As the speech in chapter nine continues, Job declares the power of God (Job 9:4-16). Job was like Paul and Daniel who made it clear that Gods power was beyond our comprehension (Eph. 3:20; Rom. 11:33; Dan. 2:20, 4:34-37). Job could not believe that God would condescend to such a one as him.
Toward the end of chapter nine, Job considers how far away he is from God (v. 32-35). Job knew that God is not a man as I am. No, He is not! God is a spirit (Jn. 4:24)! God is in Heaven. Solomon said. Be not rash with thy mouth, and let not thine heart be hasty to utter any thing before God: for God is in heaven, and thou upon earth: therefore let thy words be few (Ecc. 5:2). God dwells in a place where flesh and blood cannot dwell (1 Cor. 15:50). God is the Holy and Just One who provided a plan for the salvation of man (Jn. 3:16). All things, both visible and invisible were made by God through Jesus Christ (Jn. 1:1-3; Col. 1:16-17).
Realizing Gods greatness and power, Job wishes for a daysman. What is a daysman? A daysman is an arbitrator, an umpire, or a mediator between two parties. This is one who settles disputes between people. It is one who can identify with the feelings and needs on both sides of a conflict. Perhaps you have heard of an arbitrator being called to settle a dispute between labor and management in a certain company or organization. These parties needed one familiar with both sides of the conflict in order to settle the dispute.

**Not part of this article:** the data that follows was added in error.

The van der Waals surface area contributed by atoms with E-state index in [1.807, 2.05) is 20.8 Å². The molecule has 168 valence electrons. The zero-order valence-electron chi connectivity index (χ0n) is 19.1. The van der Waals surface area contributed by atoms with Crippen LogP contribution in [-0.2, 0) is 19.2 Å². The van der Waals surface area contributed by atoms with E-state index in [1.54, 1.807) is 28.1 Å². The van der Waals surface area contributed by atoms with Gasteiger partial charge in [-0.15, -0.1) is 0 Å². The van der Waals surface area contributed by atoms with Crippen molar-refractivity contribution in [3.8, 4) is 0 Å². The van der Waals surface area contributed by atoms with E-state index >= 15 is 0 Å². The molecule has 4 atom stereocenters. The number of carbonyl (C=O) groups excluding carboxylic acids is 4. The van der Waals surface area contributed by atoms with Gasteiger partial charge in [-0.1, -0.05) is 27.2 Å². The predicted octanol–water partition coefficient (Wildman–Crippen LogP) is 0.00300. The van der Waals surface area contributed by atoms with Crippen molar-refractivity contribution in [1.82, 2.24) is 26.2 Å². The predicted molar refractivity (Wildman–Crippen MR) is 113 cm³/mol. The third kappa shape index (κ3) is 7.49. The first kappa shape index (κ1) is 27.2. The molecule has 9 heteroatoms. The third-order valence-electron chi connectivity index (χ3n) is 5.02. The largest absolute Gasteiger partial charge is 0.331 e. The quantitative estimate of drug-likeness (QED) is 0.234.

Why is this so significant that Job wanted a daysman? Because he knew there was a conflict between him and God. Seeing that it was not possible for Job to answer for himself (Job 9:3), he needed an arbitrator, a mediator, to lay his hand upon us both.
Is there such a thing as a daysman today? Yes! This daysman is the Lord Jesus Christ. The Bible says, For there is one God, and one mediator between God and men, the man Christ Jesus (1 Tim. 1:5). He is our go-between between us and God. He is the one to lay his hand upon us both because He knows both God and man. For we have not an high priest which cannot be touched with the feeling of our infirmities; but was in all points tempted like as we are, yet without sin (Heb. 4:15). He came to this world and took on flesh in order to die for us (Jn. 1:14, 18:37; Heb. 10:5; Phil. 2:5-8; Jn. 3:13-16).
How wonderful it is that today, we have that mediator between us and God! Was Job asking specifically for Christ in that passage? Probably not. However, his need was just as real! He knew that someone had to stand in his place and appeal to God. Today, Christ does this for us! He is our great high priest (Heb. 4:14). He ever liveth to make intercession for us (Heb. 7:25).
Hebrews 7:25 also says that the only ones Christ makes intercession for are those that come to God by him i.e. Christians! Seeing that this is true, only Christians have that right to the mediator, the daysman, between us a God. Are you a Christian? If not, why not? To have someone stand in your place and plead your case before God is one of the greatest spiritual blessings there is! Why not become a Christian now (2 Cor. 6:2)?
e-mail this author at JJacobs291@aol.com